This is a first world energy crisis rather than a third world energy crisis.
It’s about investment and infrastructure rather than kilowatts.
As suggested by the OP, if there is one country on the planet which should be materially advantaged by a global move to renewable energy resources it’s Australia.
But we have coal in abundance, 75% is exported. It’s currently our largest export earner.
We are now the world’s largest exporter of LNG.
We hold the world’s largest reserves of uranium (23%) but there is no nuclear powered generation. The only nuke is Lucas Heights which is a research and medical isotope facility.
Apart from Tasmania hydro power there isn’t much primary hydro capacity or potential.
The Snowy Mountains scheme is pumped hydro and functions as the energy supply insurance for the east coast grid where 80% of population is Snowy is actually a net consumer of energy.
There is a substantial geothermal (hot rocks) potential but a long way from population centres
As to solar, well slip, slop slap, we have that covered in spades but the majority of solar power generation is rooftop installations. There are only a couple of solar farms/power stations.
We have a bit of a thing about wind farms, not totally logical but with so many other options we can get by without the eyesores.
The nub of the crisis is that the power utilities have aging facilities, some are profoundly inefficient brown coal consumers and should be pensioned off on health grounds. I doubt any proposal to build more coal-fired electricity capacity would get a green light by authorities.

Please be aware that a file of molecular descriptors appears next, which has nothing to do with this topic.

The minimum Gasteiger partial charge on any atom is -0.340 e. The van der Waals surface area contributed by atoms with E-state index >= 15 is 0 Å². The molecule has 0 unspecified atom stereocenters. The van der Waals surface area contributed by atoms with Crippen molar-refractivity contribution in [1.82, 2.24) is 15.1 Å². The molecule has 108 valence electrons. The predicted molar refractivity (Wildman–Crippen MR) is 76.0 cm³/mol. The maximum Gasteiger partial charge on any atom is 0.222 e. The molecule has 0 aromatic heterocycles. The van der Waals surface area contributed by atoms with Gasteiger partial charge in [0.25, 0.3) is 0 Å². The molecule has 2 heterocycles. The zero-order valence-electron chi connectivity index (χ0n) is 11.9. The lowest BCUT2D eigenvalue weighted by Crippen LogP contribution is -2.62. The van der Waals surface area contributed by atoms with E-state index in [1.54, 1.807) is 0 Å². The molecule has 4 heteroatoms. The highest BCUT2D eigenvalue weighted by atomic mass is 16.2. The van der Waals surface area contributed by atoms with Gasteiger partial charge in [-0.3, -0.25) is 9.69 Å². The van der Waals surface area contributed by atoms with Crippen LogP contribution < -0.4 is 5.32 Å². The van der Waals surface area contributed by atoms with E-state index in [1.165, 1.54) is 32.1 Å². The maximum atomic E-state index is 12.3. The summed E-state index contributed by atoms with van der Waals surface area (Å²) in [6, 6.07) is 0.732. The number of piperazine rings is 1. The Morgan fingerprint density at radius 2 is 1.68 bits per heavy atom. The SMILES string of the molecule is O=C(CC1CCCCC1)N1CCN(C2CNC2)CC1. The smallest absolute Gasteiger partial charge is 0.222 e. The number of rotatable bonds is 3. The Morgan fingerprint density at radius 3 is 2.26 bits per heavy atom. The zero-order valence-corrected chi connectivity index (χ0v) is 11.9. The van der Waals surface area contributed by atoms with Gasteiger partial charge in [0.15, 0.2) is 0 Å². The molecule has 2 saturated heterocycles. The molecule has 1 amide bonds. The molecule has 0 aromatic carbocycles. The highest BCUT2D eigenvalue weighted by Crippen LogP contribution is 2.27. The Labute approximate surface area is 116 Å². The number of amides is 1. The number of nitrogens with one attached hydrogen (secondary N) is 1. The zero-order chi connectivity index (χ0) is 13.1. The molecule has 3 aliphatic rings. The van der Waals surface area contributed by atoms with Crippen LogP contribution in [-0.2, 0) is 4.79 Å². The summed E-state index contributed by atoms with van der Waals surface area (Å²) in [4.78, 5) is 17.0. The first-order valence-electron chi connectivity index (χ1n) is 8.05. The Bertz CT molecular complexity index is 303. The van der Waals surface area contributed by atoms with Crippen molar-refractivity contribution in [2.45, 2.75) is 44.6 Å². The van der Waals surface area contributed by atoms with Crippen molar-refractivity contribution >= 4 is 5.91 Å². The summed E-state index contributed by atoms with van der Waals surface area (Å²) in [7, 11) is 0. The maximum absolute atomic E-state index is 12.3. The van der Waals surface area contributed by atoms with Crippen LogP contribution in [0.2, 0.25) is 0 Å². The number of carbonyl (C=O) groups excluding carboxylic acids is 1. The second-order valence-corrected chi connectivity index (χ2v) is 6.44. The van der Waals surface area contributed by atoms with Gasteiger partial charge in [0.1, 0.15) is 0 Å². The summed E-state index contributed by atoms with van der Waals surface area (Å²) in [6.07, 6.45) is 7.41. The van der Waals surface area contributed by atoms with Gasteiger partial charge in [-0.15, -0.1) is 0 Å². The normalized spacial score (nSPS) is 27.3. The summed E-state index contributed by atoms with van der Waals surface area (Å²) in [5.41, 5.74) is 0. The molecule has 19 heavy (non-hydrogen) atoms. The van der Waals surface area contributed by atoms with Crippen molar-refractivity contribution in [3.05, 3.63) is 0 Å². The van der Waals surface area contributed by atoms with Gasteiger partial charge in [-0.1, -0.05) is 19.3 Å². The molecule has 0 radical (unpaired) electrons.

But industry is holding off on investment on alternatives because they think the government will blink on Paris carbon targets, well actually the NATs and the feral right of the LIBs have wired their eyes shut. There are elements of climate denial, financial advantage and not insubstantial US influence in this position. The Adani coal venture is an example.
What industry want is agreed guidelines. This would be good, I’m not sure it is essential. These guys want the rewards sans risks but it would make for a more harmonious household.
There is a viable plan (the National Energy Guarantee) on the table which passed the LIBs party room and almost certainly would have been passed through Federal Parliament but it become a victim of party dynamics in a minority government as the NATs and feral LIBs vetoed it. It cost Turnbull his prime ministership.
I’m not going out on much of a limb to suggest that resolution will arrive in May 2019 following a government changing election, likely landslide, quite possibly blood curdling loss.
Could have been resolved and garnered domestic and international goodwill anytime in the past decade or so but que sera, sera.